Monday, August 19, 2013

Out of Play by Jolene Perry and Nyrae Dawn

Out of Play by Nyraw Dawn and Jolene Perry

Bishop Riley has the type of life where he shows up in the "stars are just like us" column when he's grocery shopping. As the drummer for one of the most popular bands on the charts, he's partying as hard as he can to cover up for how uncomfortable the world of rock and roll actually makes him. Bishop hasn't had a lot of control of his vices in a long time and when they lead him over the edge one night, he's the only one surprised when his band and family give him an ultimatum to go to Alaska and clean himself up or else.

Bishop may be outraged that he's going to be spending time in small town Alaska, but Penny Jones is just as mad that people are convinced she needs to leave it when she graduates high school. Penny loves her town and she loves hanging out with her grandfather and working on the car they're fixing up. She loves playing hockey with the guys she's grown up with and she's not ready for any of that to change. If Bishop, who happens to be renting out the cabins her mom owns, can't see what's wonderful about this town, then it just might be her job to show him.

Bishop Riley would do well to set up a bit of a rock star support group with Adam Wilde from Where She Went (see our full review here). It's easy to look down on celeberity rock stars with problems. But both of these books look at the question of what are you supposed to do when you've got the talent to be huge, but you find out you'd be happier back practicing in your basement? How do you go backwards? How can you give up what millions of musicians are dying to achieve? Adam deals by lashing out, but Bishop's been hiding in plain view by using the party to forget. Alaska means he no longer has that option and his struggle is very easy to understand.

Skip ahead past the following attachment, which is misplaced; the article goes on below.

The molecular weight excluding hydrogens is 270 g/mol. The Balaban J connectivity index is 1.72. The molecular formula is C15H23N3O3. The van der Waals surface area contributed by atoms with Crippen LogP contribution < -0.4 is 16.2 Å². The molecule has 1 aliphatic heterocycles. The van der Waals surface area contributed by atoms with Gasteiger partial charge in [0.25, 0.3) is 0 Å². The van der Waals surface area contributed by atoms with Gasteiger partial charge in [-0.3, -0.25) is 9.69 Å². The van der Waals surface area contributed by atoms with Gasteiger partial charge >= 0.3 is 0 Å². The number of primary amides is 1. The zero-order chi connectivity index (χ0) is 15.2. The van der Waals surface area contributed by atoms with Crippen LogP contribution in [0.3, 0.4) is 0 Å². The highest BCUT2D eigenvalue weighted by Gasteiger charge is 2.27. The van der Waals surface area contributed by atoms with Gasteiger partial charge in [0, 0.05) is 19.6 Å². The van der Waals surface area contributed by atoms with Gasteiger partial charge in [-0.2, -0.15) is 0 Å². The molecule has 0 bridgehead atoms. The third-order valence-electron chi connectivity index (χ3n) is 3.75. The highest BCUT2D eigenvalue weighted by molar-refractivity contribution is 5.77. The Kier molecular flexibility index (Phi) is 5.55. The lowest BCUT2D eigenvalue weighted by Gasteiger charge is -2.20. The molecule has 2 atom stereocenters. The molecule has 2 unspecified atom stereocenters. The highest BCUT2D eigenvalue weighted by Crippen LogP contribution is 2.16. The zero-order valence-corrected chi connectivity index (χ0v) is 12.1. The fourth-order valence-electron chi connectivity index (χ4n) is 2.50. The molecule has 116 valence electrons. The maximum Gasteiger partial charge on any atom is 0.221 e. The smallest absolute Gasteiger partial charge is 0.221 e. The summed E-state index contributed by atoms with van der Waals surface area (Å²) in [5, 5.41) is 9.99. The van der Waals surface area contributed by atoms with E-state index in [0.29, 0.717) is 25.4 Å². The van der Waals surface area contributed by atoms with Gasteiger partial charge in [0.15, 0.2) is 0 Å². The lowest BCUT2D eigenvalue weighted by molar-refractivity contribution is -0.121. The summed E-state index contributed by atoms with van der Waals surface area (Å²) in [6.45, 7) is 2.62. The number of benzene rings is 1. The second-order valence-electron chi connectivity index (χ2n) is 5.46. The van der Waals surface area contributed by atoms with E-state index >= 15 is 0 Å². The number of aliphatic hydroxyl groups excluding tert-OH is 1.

I especially liked meeting Penny Jones. She is rough and tumble, laughs a lot and forgives a lot as well. She's a big personality and she isn't ashamed of it. A lot of tom-boy narrators are ashamed that they aren't more girly-girls, but not Penny. She is who she is and she knows there are faults to that, but at the same time, she'd much rather hang out with the people who get her than the ones who don't. She's refreshing and it's no wonder that she's a shock to Bishop's system, because she is totally uninterested in impressing him.

If you're looking for a romance where the girl is just as strong and interesting as her love interest, you won't be disappointed here. Penny is not here to save Bishop, instead both of them are looking for ways to be the best and truest versions of themselves and that makes for a great basis to build a romance on.


If you like this, also check out:

Up and Coming: Where She Went by Gayle Forman

Read This, Watch That: Ice Skating Edition

The Book of Broken Hearts by Sarah Ockler

 

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